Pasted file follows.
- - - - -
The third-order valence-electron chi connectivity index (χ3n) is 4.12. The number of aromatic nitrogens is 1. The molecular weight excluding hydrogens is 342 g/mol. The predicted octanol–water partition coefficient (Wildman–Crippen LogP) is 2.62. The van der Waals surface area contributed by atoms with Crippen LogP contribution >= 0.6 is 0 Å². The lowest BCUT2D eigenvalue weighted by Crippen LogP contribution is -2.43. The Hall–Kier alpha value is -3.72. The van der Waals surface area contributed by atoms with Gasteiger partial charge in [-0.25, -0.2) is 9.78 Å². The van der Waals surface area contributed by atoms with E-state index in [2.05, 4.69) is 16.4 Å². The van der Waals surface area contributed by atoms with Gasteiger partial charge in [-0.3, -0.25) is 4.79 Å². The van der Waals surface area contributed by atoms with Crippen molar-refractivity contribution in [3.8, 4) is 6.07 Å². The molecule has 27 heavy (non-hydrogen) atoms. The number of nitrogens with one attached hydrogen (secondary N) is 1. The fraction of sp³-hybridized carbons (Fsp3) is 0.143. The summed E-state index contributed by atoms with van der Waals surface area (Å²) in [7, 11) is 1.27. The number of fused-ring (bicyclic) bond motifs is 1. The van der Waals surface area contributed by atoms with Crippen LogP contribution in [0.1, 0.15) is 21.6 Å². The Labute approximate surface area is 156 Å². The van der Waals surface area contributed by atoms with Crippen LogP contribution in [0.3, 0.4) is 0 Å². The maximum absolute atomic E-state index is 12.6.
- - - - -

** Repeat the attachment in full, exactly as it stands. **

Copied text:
The third-order valence-electron chi connectivity index (χ3n) is 4.12. The number of aromatic nitrogens is 1. The molecular weight excluding hydrogens is 342 g/mol. The predicted octanol–water partition coefficient (Wildman–Crippen LogP) is 2.62. The van der Waals surface area contributed by atoms with Crippen LogP contribution >= 0.6 is 0 Å². The lowest BCUT2D eigenvalue weighted by Crippen LogP contribution is -2.43. The Hall–Kier alpha value is -3.72. The van der Waals surface area contributed by atoms with Gasteiger partial charge in [-0.25, -0.2) is 9.78 Å². The van der Waals surface area contributed by atoms with E-state index in [2.05, 4.69) is 16.4 Å². The van der Waals surface area contributed by atoms with Gasteiger partial charge in [-0.3, -0.25) is 4.79 Å². The van der Waals surface area contributed by atoms with Crippen molar-refractivity contribution in [3.8, 4) is 6.07 Å². The molecule has 27 heavy (non-hydrogen) atoms. The number of nitrogens with one attached hydrogen (secondary N) is 1. The fraction of sp³-hybridized carbons (Fsp3) is 0.143. The summed E-state index contributed by atoms with van der Waals surface area (Å²) in [7, 11) is 1.27. The number of fused-ring (bicyclic) bond motifs is 1. The van der Waals surface area contributed by atoms with Crippen LogP contribution in [0.1, 0.15) is 21.6 Å². The Labute approximate surface area is 156 Å². The van der Waals surface area contributed by atoms with Crippen LogP contribution in [0.3, 0.4) is 0 Å². The maximum absolute atomic E-state index is 12.6.